Cloud & Engineering

Reza Susanto

The Secrets of Kubernetes

Posted by Reza Susanto on 29 June 2021

Azure, CICD, Microsoft Azure, kubernetes, Azure Key Vault, secrets management, kubernetes secrets

At Deloitte Platform Engineering, I help organisations build Kubernetes clusters and establish baseline policies and governance to ensure that they remain secure. A key aspect of cluster governance is defining how sensitive application configuration or ‘secrets’ are managed and used within the cluster.

Secrets such as passwords and API keys are often needed by applications to access secured resources, and due care is always needed to mitigate any unauthorised access to such resources. My colleague, Tim has written an excellent article about secrets, how secrets are managed with the Azure App Service and some principles to keep secrets secret.

So how do we manage secrets in Kubernetes? How do we integrate Secrets with our Continuous Integration and Continuous Deployment (CI/CD) practices? In this blog, we will explore:

  • Secrets in Kubernetes
  • Sealed Secrets in Kubernetes, and
  • Mounting external secrets providers into Kubernetes

The Secrets

Secrets, in the context of Kubernetes, are objects that contain sensitive data such as passwords, tokens and credentials. Much like ConfigMap, Secrets can be mounted by containers that are hosted in the clusters as local files or environment variables, which can then be referred to by the applications hosted inside the containers. Access to Secrets can be controlled by implementing Role Based Authorisation Control (RBAC) rules.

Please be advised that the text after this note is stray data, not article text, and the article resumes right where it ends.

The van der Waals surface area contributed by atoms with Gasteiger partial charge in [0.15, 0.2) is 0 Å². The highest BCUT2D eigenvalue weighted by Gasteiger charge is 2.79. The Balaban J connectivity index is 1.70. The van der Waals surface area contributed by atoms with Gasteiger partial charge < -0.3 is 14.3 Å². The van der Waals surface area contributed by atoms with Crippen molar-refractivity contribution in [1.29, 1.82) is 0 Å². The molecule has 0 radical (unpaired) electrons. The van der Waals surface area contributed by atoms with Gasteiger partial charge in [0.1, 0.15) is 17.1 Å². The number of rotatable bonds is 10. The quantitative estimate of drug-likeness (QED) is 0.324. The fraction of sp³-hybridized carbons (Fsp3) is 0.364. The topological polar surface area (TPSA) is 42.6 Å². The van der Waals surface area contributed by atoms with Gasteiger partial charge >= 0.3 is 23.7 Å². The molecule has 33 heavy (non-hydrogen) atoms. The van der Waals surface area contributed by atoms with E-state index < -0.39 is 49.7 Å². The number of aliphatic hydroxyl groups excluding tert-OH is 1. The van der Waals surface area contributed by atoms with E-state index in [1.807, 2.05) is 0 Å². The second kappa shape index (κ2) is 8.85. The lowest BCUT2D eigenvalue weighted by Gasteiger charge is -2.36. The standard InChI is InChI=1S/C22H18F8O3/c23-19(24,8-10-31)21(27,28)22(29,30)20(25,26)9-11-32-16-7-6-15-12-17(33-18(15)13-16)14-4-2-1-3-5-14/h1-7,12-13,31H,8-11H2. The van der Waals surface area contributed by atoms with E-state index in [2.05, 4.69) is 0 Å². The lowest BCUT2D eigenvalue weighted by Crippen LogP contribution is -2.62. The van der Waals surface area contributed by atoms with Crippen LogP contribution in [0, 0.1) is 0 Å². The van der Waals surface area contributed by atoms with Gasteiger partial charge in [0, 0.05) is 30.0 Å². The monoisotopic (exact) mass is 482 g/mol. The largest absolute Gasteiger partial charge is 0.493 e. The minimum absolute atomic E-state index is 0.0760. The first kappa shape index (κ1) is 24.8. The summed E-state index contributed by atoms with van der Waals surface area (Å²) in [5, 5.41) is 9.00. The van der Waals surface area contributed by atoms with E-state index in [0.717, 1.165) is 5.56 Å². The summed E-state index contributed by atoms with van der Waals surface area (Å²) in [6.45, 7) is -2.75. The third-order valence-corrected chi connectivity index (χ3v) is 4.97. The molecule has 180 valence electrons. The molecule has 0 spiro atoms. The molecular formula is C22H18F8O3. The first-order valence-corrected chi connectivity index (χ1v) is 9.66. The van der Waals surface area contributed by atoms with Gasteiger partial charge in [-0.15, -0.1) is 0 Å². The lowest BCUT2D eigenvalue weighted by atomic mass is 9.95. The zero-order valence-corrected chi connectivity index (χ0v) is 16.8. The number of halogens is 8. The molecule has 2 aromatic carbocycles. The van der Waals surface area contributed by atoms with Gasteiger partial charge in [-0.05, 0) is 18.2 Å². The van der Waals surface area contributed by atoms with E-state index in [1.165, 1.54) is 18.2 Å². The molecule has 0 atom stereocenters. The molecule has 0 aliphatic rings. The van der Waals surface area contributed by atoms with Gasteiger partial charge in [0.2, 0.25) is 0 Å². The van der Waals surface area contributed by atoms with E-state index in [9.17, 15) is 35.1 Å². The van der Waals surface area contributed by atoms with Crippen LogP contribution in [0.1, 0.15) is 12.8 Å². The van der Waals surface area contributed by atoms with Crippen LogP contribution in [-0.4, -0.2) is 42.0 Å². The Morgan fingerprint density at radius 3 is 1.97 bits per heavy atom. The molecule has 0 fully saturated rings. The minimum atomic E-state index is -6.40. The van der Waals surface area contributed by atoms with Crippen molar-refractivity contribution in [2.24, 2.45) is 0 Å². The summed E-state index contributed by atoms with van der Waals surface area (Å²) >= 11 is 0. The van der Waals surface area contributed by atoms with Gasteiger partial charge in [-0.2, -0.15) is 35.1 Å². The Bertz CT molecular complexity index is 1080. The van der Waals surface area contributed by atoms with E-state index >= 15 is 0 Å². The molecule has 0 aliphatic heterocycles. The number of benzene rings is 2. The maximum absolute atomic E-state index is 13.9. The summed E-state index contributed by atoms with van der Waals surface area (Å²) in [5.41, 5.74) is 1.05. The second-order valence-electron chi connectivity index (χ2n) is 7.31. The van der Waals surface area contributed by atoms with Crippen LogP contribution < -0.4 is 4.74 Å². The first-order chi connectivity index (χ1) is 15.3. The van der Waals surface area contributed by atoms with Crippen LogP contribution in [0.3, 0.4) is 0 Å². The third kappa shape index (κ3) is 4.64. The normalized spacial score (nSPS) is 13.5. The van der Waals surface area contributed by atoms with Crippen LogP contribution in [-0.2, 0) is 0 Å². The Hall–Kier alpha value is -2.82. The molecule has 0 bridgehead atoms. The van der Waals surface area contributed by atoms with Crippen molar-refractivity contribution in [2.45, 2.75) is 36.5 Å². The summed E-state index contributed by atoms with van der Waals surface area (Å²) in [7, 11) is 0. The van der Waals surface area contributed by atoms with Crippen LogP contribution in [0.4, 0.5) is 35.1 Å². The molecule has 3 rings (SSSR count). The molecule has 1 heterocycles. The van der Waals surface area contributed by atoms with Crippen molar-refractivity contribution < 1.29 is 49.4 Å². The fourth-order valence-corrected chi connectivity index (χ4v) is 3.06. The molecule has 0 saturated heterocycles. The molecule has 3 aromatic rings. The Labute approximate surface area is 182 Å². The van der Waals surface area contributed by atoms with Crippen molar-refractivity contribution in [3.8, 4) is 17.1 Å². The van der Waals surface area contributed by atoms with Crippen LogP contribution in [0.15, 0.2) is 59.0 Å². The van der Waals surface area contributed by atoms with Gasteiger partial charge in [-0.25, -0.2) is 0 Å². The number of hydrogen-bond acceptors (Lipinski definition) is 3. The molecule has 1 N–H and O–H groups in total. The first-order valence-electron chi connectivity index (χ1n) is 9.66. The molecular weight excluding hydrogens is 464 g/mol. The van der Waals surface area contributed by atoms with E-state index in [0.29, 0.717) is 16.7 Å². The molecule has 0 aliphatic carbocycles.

Secrets can be created by either a manifest file or through the kubectl CLI. Here is a sample kubectl command to create a Secret, with two literal key-value pairs: ‘username’ and ‘password’:

kubectl create secret generic env-secret 

The above command creates the following manifest:

We can then create a Role to allow users read-only access to the Secrets as follows:

Once the Secrets have been created in the cluster, we can mount them to a Pod as Environment Variables by specifying them in the Deployment or Pod manifest as follows (referring to the Secret created above):

As you can see here, it is impossible to include Secret creation in your CI/CD pipeline without storing the sensitive information as plain text in your source control. Our principles dictate that we should avoid storing sensitive information in a source control. Additionally, the sensitive information will be visible to whomever created the Secret, and this person might not have the authority to view that information.

So how do we avoid these issues? Introducing: the Sealed Secret.

The Sealed Secrets

A Sealed Secret is an open-source project that allows Secrets to be securely stored in a source control, enabling CI/CD to be implemented.

This solution consists of two main components:

  • Sealed Secret Controller – The controller is installed on the cluster; its purpose is to decrypt Sealed Secret objects into plain Secret objects using its auto-rotating encryption key
  • Kubeseal CLI – This client-side utility encrypts plain Secrets into Sealed Secrets

Refer to the official documentation for Sealed Secrets for instructions on how to install both the controller to your cluster, and the Kubeseal CLI to your development environment.

Let’s see how this works. Repeating the steps that we took earlier, we can use the Kubeseal CLI to convert the generated Secret into a Sealed Secret as follows:

kubectl create secret generic env-secret 
--dry-run=client -o yaml | kubeseal -o yaml > SealedSecret.yaml

The kubectl command creates a Secret manifest, and then the kubeseal command converts them into a Sealed Secret manifest. It does this by using the public certificate that is provided by the Sealed Secret Controller running on the connected cluster. The output of this command is then piped into a file named ‘SealedSecret.yaml’. You can see the content of the file below:

As you can see, the username and password values have been encrypted. The only party that can decrypt them is the Kubernetes cluster that this Sealed Secret is intended for, as it is the only one with the private key required to decrypt the encrypted content.